Renowned archeologist and expert in the occult, Dr. Indiana Jones, returns for the 3rd and final Indy film. Teaming up with his father, Indiana sets out to try and find the Holy Grail. Once again, the Nazis are after the same prize, and try to foil Indianas plans.
If Steven Spielberg had followed his heart, Indiana Jones And The Last Crusade might never have happened. In 1988, he was heavily involved in pre-production on Rain Man, when George Lucas reminded him of a gentleman's agreement to make the then-untitled Indy 3. Disappointed and slightly resentful, Spielberg nevertheless set to work, rejecting several scenarios for the return of the whip-wielding hero, including an outlandish Chris Columbus idea (which saw Indy battle an African Monkey King, at one point chasing a truck while riding a rhinoceros) before settling on the quest for the Holy Grail. In the end, it all worked out nicely — Rain Man won Oscars for Dustin Hoffman and Barry Levinson, to whom Spielberg passed on his copious Rain Man notes; while the Holy Trinity of Spielberg, Lucas and Ford all enjoyed a much-needed hit, in the wake of critical and commercial disappointments (Empire Of The Sun, Willow, and Frantic respectively).
Spielberg, smarting after yet another Oscar snub, (Empire was nominated for six Oscars, winning none; ironically, Crusade bagged one Oscar, for Best Sound Effects Editing), saw Crusade as "consciously regressing", representing a critic-proof chance to show that he could still peddle popcorn. Ultimately, he succeeded, producing a movie which stands out like a sore thumb from his middling output of the late-80s to early 90s, and which, while not quite matching Raiders, serves as a fitting end to the Indy trilogy.
Perhaps low on confidence and anxious for a hit, Spielberg approached the material with caution (plotwise, it hugs tight to the Raiders formula, rejecting the darkness of Temple Of Doom; while, visually, it's the least-inspired of the trilogy, offering very few indelible images or Spielbergian trademarks). But it may well be the most entertaining of the series, with its playful tone established in the River Phoenix-starring, Indy-demystifying prologue — which, sadly, also paved the way for The Young Indiana Jones Chronicles — and reaching its apotheosis with the arrival of Sean Connery as Indy's dad, Henry Jones.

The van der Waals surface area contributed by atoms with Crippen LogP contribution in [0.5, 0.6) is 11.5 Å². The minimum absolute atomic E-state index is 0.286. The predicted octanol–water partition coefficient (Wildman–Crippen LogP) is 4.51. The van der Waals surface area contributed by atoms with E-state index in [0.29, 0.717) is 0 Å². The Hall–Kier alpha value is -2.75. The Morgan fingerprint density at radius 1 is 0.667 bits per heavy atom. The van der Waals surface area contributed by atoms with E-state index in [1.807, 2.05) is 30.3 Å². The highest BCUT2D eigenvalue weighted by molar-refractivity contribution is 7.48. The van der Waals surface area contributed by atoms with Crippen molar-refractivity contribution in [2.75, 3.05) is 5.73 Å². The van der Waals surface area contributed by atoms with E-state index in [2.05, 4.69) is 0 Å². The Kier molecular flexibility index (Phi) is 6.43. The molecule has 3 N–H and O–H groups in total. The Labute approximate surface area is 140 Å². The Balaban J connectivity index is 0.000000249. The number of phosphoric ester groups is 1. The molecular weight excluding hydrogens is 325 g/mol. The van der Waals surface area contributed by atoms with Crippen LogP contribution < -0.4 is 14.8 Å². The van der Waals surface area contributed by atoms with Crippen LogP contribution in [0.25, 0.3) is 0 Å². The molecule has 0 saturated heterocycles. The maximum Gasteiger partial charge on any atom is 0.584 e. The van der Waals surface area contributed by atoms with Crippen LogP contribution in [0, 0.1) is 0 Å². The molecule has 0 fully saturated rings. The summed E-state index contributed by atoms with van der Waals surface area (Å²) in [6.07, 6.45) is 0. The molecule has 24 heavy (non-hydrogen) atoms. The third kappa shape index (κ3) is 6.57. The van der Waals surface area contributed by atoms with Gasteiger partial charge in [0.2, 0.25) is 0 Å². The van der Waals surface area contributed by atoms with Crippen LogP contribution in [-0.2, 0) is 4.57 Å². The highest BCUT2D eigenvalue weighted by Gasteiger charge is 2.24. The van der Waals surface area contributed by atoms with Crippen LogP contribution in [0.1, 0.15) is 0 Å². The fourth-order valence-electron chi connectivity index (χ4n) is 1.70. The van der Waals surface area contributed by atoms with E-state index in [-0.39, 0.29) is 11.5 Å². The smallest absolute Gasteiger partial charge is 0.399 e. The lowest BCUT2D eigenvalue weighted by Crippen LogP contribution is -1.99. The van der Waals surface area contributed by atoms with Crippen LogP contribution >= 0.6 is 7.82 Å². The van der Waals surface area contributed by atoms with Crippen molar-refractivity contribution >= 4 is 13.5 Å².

Thematically, the relationship between Ford's stoic hero and Connery's bookish father addresses one of Spielberg's major preoccupations: paternal absenteeism, although the unusually reconciliatory tone perhaps reflects his own ascension to fatherhood, and his concerns over his marriage to Amy Irving, then divorce courts-bound. Jones Snr. may have been a Lucas invention, but Spielberg uses him to invest Crusade with an emotional core lacking in its rollercoaster precursors, as the Grail finally becomes less important to Indy than his father. Quite frankly, as Spielberg himself postulated, only James Bond could play Indiana Jones' dad, and Connery's Henry contrasts superbly with the thorny Indy — courtesy of punched-up dialogue by Tom Stoppard — reducing him often to the level of chastened son, a truly amusing development. In fact, Crusade is comfortably the funniest Indy, incorporating several superb set pieces (the delightful "No ticket" scene is spoofed adroitly in Kevin Smith's Dogma), but it's the interplay between Ford and Connery — totally believable, despite a mere 12 year age gap — that makes Crusade such a joy.
Humour aside, Spielberg elicits another cool, iconic performance from Ford — witness Indy taking out three Nazis with one bullet — who never loses sight of Indy's human side, while he stages the action sequences quite beautifully. It's a relief in this era of Indy rip-offs like The Mummy Returns and Tomb Raider, to see classically-composed action sequences where the camera doesn't suffer from Tourettes, and where the most important element isn't found on a PC hard drive. And if it's hard to reconcile the Spielberg of Schindler's List with the comic-book depiction of Nazis in this pre-WWII epic, imagine this as the Spielberg of his youth, delighting in blowing Nazis to high heaven. After Schindler's, Spielberg remarked that Crusade's portrayal of Nazis embarrassed him — in fact, this is a sly and barbed condemnation of those "goose-stepping morons".
Crusade ends as perfectly as any film trilogy could, with our four heroes — Sallah, Marcus Brody, Henry Jones and, as we've just discovered, Henry Jones Jr. — riding off into the sunset, to John Williams' triumphant Raiders march. It's enough to bring a tear to the eye — that Crusade was intended as Indy: The Final Chapter is incontrovertible (Ford even told journalists at a 1989 press conference to "read my lips: Bye-bye Indiana"). But when a movie makes $494m worldwide (holding its own against Tim Burton's Batman), bye-bye is a meaningless soundbite, and not every Crusade is the Last. But it would be a shame to taint Last Crusade with a fourth episode, loaded down with untenable expectations. The Grail immortalised Indy; best keep him that way.
The chemistry between its two stars is a thing of dreams, but the plot is a tad too episodic to make it a classic.